The recipe is very simple: fill a glass with white Porto, a small lemon peel, a few ice cubes, and, finally, tonic water. Some people also like to add a mint leaf and lime zest to give it a final touch. This is a simple, tasty and refreshing drink, very suited for those wonderful Portuguese sunny days!
7. Amêndoa Amarga
Amêndoa Amarga is one of the most popular liqueurs in Portugal. It’s produced in many regions of Portugal, but Amêndoa Amarga from the Algarve is, by far, the most desired.
This liqueur is usually served after lunch or dinner, with a small lemon peel and ice, and it’s a common alternative to Porto wine or Moscatel de Setúbal. But be aware: “amêndoa amarga” means “bitter almond” in English, and as the name hints, this drink is not exactly sweet…
8. Aguardente Bagaceira and Medronho
The bagaceira brandy, known as “aguardente bagaceira” or simply “bagaceira”, is obtained by distilling the fermented mash of the solid parts of the grape that remain after the juice is extracted for wine production. The skins, seeds and even small branches of grapes contain within them essential oils that give bagaceira its typical aromas and flavours, which are very appreciated in Portugal.
As in wine production, to produce a good bagaceira the raw material must be the best possible, as well as the choice of the most suitable grape varieties and type of distillation used. The final result is a strong spirit (with an alcohol content usually around 35% and 54%) that is usually served as a digestive after a meal or a coffee. It has a very strong taste, so if you’re not a regular alcohol drinker, this might not be your favourite Portuguese spirit!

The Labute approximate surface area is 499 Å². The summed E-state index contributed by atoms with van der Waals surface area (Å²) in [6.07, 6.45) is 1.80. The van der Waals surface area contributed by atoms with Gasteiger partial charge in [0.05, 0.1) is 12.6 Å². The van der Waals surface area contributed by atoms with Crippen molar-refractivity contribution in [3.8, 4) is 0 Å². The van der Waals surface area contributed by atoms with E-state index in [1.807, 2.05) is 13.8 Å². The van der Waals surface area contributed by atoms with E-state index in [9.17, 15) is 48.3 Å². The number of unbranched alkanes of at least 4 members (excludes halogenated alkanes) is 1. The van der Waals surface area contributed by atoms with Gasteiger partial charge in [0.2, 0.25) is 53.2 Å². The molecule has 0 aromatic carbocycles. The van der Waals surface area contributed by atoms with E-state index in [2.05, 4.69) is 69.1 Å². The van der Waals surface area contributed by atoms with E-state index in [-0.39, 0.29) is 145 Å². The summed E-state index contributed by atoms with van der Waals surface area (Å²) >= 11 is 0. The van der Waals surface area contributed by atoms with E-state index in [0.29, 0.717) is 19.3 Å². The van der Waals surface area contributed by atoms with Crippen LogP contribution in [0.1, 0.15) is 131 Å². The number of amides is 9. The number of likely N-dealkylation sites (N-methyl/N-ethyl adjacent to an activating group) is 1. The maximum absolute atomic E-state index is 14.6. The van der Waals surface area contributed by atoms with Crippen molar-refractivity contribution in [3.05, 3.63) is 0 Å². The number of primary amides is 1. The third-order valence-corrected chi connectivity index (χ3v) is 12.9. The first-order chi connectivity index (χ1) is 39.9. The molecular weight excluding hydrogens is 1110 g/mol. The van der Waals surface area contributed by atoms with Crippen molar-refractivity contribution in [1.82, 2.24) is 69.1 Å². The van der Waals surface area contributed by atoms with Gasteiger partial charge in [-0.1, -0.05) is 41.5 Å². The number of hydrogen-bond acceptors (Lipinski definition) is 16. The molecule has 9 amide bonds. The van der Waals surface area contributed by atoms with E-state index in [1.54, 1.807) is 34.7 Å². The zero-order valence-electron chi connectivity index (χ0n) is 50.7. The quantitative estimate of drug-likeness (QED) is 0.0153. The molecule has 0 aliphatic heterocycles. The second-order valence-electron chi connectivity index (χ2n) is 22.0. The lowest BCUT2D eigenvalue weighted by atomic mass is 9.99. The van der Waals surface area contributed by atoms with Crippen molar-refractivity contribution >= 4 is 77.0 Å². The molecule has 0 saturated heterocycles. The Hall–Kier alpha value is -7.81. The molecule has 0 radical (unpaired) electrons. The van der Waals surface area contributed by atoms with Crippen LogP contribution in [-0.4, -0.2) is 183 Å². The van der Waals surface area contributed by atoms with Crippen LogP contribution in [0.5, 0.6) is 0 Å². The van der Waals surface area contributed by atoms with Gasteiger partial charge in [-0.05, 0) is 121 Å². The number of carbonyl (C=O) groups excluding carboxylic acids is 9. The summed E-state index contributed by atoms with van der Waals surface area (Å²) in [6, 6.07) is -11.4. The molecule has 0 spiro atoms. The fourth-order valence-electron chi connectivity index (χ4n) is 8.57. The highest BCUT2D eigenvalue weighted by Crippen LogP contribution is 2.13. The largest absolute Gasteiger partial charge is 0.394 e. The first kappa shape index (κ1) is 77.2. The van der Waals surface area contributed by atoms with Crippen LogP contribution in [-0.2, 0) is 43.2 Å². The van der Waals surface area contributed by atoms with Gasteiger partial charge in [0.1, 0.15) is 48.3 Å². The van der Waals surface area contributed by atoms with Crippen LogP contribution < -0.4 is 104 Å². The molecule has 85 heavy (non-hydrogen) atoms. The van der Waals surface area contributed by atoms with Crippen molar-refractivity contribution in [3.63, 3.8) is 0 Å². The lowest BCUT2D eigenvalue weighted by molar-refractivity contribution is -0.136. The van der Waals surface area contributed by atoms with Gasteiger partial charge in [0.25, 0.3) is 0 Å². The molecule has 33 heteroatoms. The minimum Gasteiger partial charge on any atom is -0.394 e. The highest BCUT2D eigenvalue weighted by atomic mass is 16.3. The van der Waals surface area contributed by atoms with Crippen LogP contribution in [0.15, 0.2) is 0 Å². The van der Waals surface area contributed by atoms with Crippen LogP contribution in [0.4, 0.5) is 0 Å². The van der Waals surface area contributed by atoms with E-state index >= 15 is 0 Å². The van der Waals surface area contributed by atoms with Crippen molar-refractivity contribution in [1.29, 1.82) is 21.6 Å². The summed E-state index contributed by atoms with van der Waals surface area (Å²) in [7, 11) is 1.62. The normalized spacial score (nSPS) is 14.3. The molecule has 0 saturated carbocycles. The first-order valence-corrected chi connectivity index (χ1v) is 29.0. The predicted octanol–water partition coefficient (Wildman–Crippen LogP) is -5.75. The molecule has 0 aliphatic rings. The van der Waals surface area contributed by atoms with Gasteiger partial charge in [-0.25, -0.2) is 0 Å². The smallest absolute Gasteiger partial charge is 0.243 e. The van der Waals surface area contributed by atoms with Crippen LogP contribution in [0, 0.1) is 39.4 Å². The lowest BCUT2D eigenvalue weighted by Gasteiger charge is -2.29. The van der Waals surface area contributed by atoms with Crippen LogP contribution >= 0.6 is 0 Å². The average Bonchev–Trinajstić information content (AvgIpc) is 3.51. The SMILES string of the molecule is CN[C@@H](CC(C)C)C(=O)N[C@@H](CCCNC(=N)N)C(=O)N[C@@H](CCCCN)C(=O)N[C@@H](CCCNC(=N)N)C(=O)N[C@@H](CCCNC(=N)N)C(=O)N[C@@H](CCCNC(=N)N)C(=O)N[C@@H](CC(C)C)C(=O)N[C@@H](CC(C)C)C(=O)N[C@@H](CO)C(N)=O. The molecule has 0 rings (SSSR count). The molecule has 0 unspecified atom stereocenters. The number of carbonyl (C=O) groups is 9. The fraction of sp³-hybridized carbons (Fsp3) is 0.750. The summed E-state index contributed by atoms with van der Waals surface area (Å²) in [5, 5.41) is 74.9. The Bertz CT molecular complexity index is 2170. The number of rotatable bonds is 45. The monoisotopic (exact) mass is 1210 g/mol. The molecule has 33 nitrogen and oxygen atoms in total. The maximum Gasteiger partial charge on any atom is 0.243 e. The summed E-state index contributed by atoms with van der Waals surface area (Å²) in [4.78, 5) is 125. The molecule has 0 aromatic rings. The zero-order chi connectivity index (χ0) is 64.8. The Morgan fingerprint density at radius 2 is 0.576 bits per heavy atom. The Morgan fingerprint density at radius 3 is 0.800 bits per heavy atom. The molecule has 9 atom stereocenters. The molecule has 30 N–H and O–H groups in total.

Another variety of aguardente is “aguardente de medronho”, a traditional fruit brandy made from the fruit of the arbutus.
This fruit, which in Portuguese is called “medronho”, can be easily found in the hills of the Algarve and Central Portugal. It produces a brandy with a very high percentage of alcohol (usually between 40 and 55%) and a very strong and characteristic flavour.
9. Singeverga liqueur
Singeverga is the only liqueur in Portugal still produced by monks, based on an ancient formula. The Portuguese Benedictine monks of the monastery of Santo Tirso, in northern Portugal, have been producing Singeverga since 1945, by direct distillation of various spices and herbs. The monastic tradition of producing homemade liqueur combines aromatic myrrh, bitter almond, vanilla, saffron, cinnamon and nutmeg with aromatic plants.
10. Madeira wine
Although Madeira is a wine, it is not consumed as your typical wine, but rather as a digestive wine or even as an apéritif!
Produced in the hillsides and cellars of Madeira Island, this tasty and strong wine is known for its longevity: it can be found in excellent condition hundreds of years after its original production!
Historically associated with the production of Port Wine, Portugal has been steadily establishing itself in recent decades as one of the world's best wine producers...
Don’t forget to try these Portuguese spirits and liqueurs during your next visit to Portugal. If you are currently living here, there are plenty of other regional alcoholic beverages to discover and countless possibilities of combining different flavours with traditional Portuguese cuisine, pastry and, of course, coffee!